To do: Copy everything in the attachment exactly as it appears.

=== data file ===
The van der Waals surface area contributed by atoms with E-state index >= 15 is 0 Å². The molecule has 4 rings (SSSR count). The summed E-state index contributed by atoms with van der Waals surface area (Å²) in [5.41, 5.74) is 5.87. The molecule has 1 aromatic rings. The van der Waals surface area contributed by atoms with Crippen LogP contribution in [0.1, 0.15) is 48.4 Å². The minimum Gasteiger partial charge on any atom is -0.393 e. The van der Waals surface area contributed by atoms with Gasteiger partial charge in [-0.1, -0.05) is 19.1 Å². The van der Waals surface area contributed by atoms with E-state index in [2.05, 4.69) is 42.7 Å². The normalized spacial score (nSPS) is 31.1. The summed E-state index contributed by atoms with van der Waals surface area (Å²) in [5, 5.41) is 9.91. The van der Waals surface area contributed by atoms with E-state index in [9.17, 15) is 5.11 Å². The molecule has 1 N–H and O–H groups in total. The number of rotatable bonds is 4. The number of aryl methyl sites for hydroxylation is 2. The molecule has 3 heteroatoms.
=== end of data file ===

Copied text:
The van der Waals surface area contributed by atoms with E-state index >= 15 is 0 Å². The molecule has 4 rings (SSSR count). The summed E-state index contributed by atoms with van der Waals surface area (Å²) in [5.41, 5.74) is 5.87. The molecule has 1 aromatic rings. The van der Waals surface area contributed by atoms with Crippen LogP contribution in [0.1, 0.15) is 48.4 Å². The minimum Gasteiger partial charge on any atom is -0.393 e. The van der Waals surface area contributed by atoms with Gasteiger partial charge in [-0.1, -0.05) is 19.1 Å². The van der Waals surface area contributed by atoms with E-state index in [2.05, 4.69) is 42.7 Å². The normalized spacial score (nSPS) is 31.1. The summed E-state index contributed by atoms with van der Waals surface area (Å²) in [5, 5.41) is 9.91. The van der Waals surface area contributed by atoms with E-state index in [9.17, 15) is 5.11 Å². The molecule has 1 N–H and O–H groups in total. The number of rotatable bonds is 4. The number of aryl methyl sites for hydroxylation is 2. The molecule has 3 heteroatoms.